What Factors Contribute to Third-Grade Reading Success – or Failure?
The Campaign for Grade-Level Reading has identified three vital factors that affect reading success.
- School Readiness: As a community, we need to ensure parents and caregivers have the tools and information they need to prepare very young children for school. This means talking and singing to infants, playing and engaging toddlers, and working with preschoolers on developmental issues like self-control, as well as academic ones. Just as vital, children need books in their lives, and they need loving adults to read those books to them daily.
- Summer Learning Loss: For many socio-economic reasons, low-income children often start school far behind their middle- and upper-income peers. They know fewer words, are exposed to fewer books and are less prepared for the demands of a structured school day.This achievement gap can narrow once children start school, but it often grows over the summer – when some children continue reading and learning while others don’t. By addressing summer learning loss with community programs for children and their families, we can close this gap.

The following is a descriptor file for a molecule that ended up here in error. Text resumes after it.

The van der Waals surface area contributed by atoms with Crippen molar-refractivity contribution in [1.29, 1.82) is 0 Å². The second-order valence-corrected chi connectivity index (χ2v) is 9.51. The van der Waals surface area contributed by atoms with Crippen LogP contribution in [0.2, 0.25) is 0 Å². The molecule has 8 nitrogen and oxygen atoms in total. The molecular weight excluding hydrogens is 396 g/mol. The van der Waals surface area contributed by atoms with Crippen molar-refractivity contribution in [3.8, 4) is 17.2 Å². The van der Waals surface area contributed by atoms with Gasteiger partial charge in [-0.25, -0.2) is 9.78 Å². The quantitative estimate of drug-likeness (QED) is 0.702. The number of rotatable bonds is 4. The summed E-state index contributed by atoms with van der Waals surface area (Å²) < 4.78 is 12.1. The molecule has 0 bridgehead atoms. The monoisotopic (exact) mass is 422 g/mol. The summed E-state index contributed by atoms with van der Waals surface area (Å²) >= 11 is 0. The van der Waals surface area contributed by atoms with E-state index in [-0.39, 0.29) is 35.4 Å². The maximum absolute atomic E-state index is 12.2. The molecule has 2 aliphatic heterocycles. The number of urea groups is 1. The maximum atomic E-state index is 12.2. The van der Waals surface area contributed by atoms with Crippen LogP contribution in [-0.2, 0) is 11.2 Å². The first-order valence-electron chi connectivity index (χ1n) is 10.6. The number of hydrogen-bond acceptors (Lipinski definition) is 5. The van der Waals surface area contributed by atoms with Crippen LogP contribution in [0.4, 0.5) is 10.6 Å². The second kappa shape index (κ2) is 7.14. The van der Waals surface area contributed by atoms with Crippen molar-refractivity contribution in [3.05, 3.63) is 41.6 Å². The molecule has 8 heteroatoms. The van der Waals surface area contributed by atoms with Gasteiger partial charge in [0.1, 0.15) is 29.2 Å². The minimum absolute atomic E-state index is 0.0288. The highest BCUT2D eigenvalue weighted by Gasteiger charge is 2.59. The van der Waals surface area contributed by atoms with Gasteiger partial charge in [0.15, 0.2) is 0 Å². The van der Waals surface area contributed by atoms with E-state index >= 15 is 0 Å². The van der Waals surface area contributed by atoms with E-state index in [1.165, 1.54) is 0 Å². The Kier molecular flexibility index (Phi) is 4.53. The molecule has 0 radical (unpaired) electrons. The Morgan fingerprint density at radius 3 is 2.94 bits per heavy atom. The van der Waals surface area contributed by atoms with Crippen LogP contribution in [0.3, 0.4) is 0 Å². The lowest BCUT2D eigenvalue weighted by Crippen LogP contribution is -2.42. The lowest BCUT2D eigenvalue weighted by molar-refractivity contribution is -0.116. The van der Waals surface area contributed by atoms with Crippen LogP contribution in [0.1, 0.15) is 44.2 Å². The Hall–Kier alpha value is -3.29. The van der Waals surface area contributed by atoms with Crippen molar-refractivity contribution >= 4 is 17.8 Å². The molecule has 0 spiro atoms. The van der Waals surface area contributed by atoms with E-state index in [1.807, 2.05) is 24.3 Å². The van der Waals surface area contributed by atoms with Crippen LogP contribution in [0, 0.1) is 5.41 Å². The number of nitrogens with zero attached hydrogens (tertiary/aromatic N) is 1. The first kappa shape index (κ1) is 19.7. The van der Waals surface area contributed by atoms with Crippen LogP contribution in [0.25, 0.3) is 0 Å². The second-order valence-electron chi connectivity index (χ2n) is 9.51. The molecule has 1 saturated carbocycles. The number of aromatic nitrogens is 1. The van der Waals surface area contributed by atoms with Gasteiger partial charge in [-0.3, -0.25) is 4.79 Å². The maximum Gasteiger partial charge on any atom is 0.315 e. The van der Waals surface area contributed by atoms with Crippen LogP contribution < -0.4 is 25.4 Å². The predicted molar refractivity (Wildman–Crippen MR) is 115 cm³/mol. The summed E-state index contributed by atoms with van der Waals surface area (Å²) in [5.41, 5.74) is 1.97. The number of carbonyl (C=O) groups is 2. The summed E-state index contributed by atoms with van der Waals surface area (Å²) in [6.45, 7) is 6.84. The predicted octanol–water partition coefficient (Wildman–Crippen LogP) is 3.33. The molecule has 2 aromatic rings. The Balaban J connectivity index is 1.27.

- School Attendance: It’s pretty logical – children won’t learn if they’re not at school. But some children miss much more school than others. And other children are chronically late, which can be nearly as damaging to their education.For young children, problems getting to school – every day, on time – may be a factor of family dynamics. Older students, who may have struggled to keep up with their peers in the early years, tend to give up. This can lead to chronic truancy and, eventually, dropping out.